And, of course, the food creates a buzz of its own. Taylor, Chef de Cuisine Adam Brick, Beverage Director Jose Luis Sapien, and their staff use honey in creative ways. For example, Brick recently created honey vinegar using classic apple cider vinegar fermented with honey. When I visited, a bee pollen miso adorned several items on the seasonal menu. “We have this wonderful product and a lot of it. We want to highlight it, but not everything is sweet,” Taylor points out.
I started with The Apiary, a flavorful cocktail of honeycomb-infused bourbon, lemon, sarsaparilla, and dry curaçao over ice. My friend Kathy Weiler and I shared an order of Egg Toast—brioche topped with dry-aged parisa (a steak tartare from Castroville), a feisty jalapeño, and nutty French cheese; the contrast of textures and creamy/spicy flavors set the stage for a remarkable meal. For her main course, Kathy had Icelandic cod with barley and farro grains cooked in carrot stock and dressed with bee pollen miso. I ordered duck breasts glazed with honey, a rich and slightly sweet dish complemented by rutabaga-duck confit, wild plum sauce, and a vinaigrette accented with black caraway and green fennel seeds. We wrapped up with Apis’ version of a honey bun, a rich pastry topped with rum-soaked raisins, pecans, and a dollop of horchata ice cream.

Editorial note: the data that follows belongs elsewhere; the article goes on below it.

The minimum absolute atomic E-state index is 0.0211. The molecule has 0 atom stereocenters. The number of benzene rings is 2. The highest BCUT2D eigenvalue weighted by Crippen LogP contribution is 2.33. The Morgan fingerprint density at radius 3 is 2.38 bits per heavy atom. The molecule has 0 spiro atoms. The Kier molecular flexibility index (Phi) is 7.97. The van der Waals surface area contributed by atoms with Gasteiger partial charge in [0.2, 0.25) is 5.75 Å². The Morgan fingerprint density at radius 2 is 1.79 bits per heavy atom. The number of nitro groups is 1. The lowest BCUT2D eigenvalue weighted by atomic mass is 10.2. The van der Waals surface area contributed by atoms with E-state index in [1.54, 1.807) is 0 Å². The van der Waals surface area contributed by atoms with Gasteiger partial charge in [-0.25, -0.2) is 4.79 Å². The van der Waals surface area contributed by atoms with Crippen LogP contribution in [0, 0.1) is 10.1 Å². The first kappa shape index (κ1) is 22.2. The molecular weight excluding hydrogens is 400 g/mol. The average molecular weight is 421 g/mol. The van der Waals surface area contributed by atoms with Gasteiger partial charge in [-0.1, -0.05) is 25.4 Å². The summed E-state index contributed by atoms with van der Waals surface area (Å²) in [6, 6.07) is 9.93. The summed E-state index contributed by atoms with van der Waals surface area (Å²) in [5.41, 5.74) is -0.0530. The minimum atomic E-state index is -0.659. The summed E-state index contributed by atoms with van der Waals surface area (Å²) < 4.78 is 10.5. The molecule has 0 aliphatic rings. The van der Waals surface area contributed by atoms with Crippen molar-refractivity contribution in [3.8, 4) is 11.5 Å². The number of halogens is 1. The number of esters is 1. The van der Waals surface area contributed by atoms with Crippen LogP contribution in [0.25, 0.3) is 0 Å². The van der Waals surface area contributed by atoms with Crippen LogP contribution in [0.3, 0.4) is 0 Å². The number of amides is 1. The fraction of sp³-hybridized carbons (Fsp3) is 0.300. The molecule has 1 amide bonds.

As we dined, we discussed the important role bees play in the plant world, and I vowed to find out more in the coming weeks. A typical hive, I learned, contains 50,000 bees, including a queen, male drones, and female workers. The workers collect pollen, produce and tend the honeycomb, guard the hive, or scout out nectar sources. Honey-making workers have a special stomach that creates honey and jelly, which other workers feed to the colony. Bees must collect nectar from about 2 million flowers to make one pound of honey, making all those wildflowers around the restaurant very important. And consider this: The average bee makes only about a quarter teaspoon of honey in her lifetime.
The Apis bees live in hives at the back of the property with plenty of flora between them and the restaurant. Guests can glimpse them from the restaurant parking lot, but aren’t likely to accidentally encounter the little honey-makers. Those who want to see them in action can schedule an apiary tour. A couple of professionals now manage the hives so Taylor can focus on the restaurant.
“Our first year, we served as a special-occasion kind of place,” Taylor says, but the couple soon realized that if they brought in happy-hour specials and simpler menu options, they’d appeal to a broader section of diners. They also added a covered outdoor patio so that diners could enjoy the outdoors year-round.
“To be honest, I’m just a country person; it’s where I live and want to make my life,” says Taylor. “Nature plays such a big part in everything with the restaurant.”
I’ll drink my honey-infused cocktail to that.